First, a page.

Student media leaders forge relationships with new adminstrators

‘In with the new…’ Establishing productive work relationships that benefit student media

By Debra Chandler Landis

Ongoing communication between student reporters and the people and programs they cover is key to establishing mutual rapport, trust and respect.

So is communication between editors-in-chief and the top brass of their colleges and universities.

Student editors can help set the stage for ongoing productive working relationships in much the same way executive editors of professional news organizations do when they meet with community leaders, elected officials and others in high-level positions their reporters cover. Continue reading “Student media leaders forge relationships with new adminstrators”

Book Review: ‘There’s No Crying in Newsrooms,’ by Kristin Grady Gilger and Julia Wallace

Book captures ‘what it takes for women to lead, not just in the news business but in any business’

Reviewed by Carolyn Schurr Levin

The co-editors-in-chief of the college newspaper that I advise are women. Last year’s editor-in-chief was a woman. In fact, in my nine years as the paper’s faculty adviser, the vast majority of the editors have been women. They have been talented and confident and unafraid to use the skills they are honing on campus at their summer internships or, after they graduate, in the workplace. Yet, are college newspapers, which, according to anecdotal evidence, are often largely staffed and led by female students, reflective of the workplace these students will enter upon graduation? What awaits these passionate young female journalists? Can they rise to the same level that they have achieved on campus, where running the student newspaper makes them campus leaders?

Kristin Gilger, Senior Associate Dean and Reynolds Professor in Business Journalism in the Walter Cronkite School of Journalism and Mass Communication at Arizona State University, and her colleague, Julia Wallace, Frank Russell Chair in the Business of Journalism at ASU, explore the answers to these questions in their new book, “There’s No Crying in Newsrooms,” published by Rowman & Littlefield in July 2019. Through the stories and experiences of female newsroom leaders, Gilger and Wallace examine “What Women Have Learned about What It Takes to Lead.”  Continue reading “Book Review: ‘There’s No Crying in Newsrooms,’ by Kristin Grady Gilger and Julia Wallace”

Study on integrated student media earns 2019 research award

CMA’s Nordin Award recipients named

CMR Staff Reports

College Media Review has awarded Patrick Howe and Brady Teufel of California Polytechnic State University, San Luis Obispo, the 2019 Ken Nordin Award, which recognizes the top college media research publication appearing in College Media Review.

The paper, “The Best Medium for the Story: A Case Study of Integrated Student Media” was published in volume 56 of the 2019 College Media Review Research Annual. The award was chosen based on a panel of CMR Associate Editor Lillian Lodge Kopenhaver, CMA Research Chair Elizabeth Smith and CMR Editor Lisa Lyon Payne.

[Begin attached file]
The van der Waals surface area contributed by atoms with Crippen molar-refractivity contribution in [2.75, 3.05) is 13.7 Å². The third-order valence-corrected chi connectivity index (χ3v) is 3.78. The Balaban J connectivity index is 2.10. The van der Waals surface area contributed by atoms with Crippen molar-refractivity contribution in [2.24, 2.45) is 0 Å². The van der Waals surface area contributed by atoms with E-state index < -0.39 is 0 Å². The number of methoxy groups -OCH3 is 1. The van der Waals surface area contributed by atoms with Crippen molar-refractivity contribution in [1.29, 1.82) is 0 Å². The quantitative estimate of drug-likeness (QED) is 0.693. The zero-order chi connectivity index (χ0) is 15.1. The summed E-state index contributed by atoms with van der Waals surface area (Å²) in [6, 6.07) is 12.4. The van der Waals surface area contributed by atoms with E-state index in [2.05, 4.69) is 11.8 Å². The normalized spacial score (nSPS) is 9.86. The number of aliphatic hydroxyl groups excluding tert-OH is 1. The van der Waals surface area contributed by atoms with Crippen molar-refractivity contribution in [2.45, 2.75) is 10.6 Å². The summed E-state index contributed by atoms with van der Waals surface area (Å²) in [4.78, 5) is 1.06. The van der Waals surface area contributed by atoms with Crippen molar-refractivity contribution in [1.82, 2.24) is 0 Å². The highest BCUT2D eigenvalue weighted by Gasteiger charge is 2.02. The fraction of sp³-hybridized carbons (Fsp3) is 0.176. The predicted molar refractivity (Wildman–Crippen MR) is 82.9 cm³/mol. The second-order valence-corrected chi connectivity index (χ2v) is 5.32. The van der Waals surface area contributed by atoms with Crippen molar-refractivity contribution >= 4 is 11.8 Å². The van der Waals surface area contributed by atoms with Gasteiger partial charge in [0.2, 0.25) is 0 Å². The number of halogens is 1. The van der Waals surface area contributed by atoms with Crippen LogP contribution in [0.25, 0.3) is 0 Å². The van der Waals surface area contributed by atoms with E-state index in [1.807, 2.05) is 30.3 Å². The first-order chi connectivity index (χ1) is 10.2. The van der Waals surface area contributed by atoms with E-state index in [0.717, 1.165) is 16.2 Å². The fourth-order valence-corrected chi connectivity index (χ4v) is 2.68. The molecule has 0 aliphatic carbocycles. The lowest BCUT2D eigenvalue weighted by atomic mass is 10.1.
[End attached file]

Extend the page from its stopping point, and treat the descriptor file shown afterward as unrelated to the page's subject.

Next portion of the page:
In the annual, Kopenhaver included an editor’s note that commends the authors for conceiving new models to ensure the best possible learning laboratory for achievement in student media. The 2019 CMR Research Annual, which compiles the publications in a bound annual volume, is available for purchase through the CMR Bookstore.

Continue reading “Study on integrated student media earns 2019 research award”

Full Disclosure: Using FOIA requests in a college newsroom

McMichael’s student, Hannah Daniel, recently received copies of her grandfather’s World War II medals using the Freedom of Information Act.

How Georgia College students are breaking news using the state’s open records law

By Pate McMichael, adviser, The Colonnade, and senior lecturer, Georgia College

The first story broke on a Monday morning in our group chat: “I just heard a GC bus hit a person.”

Over the next five weeks, Georgia College, a public liberal arts university in Middle Georgia with 7,000 students, would experience the death of bicyclist, a devastating fraternity house fire, a norovirus outbreak that shut down the dining hall, an armed robbery blocks from campus, and the shooting of a GC student who narrowly survived.

Our tiny young staff at The Colonnade had little experience fielding red-hot news, but that group message changed everything. For the two editors staffing the news desk, the grind of those five weeks taught them a valuable lesson: getting public records in a timely manner can make or break the big story. Continue reading “Full Disclosure: Using FOIA requests in a college newsroom”

New media law text encourages ‘thinking like a journalist.’

Review: ‘Media Law: A Practical Guide (Revised Edition),’ by Ashley Messenger

Reviewed by Carolyn Schurr Levin

“Media Law: A Practical Guide (Revised Edition),” by Ashley Messenger

Teaching media law to undergraduate journalism and communications students is challenging. The concepts are esoteric and complex, even for law students. For undergraduates, the laws often seem foreign and counterintuitive (tweets are copyrighted?!). Many of the media law textbooks and other resources are written by lawyers in language that seems directed to other lawyers or law students.

Luckily, in the mix of available course materials lies “Media Law: A Practical Guide (Revised Edition)”, by Ashley Messenger, who is NPR’s Associate General Counsel. This accessible and user-friendly book is an outlier. Although written by a lawyer, the language is direct and straightforward, exactly what you want for undergraduates, most of whom have never taken a law course before.

In the interest of full disclosure, I have been teaching media law in various iterations – with and without ethics, in person and online, to undergraduates and graduate students – for almost two decades. In my classes, I have used many of the available resources, including the first edition of Messenger’s book, as well as other media law textbooks. Some of them have worked; others haven’t. Messenger’s book works. Continue reading “New media law text encourages ‘thinking like a journalist.’”

Review: ‘Merchants of Truth: The Business of News and The Fight for Facts,’ by Jill Abramson

Abramson details ‘wrenching transition’ of a new media world

Reviewed by Carolyn Schurr Levin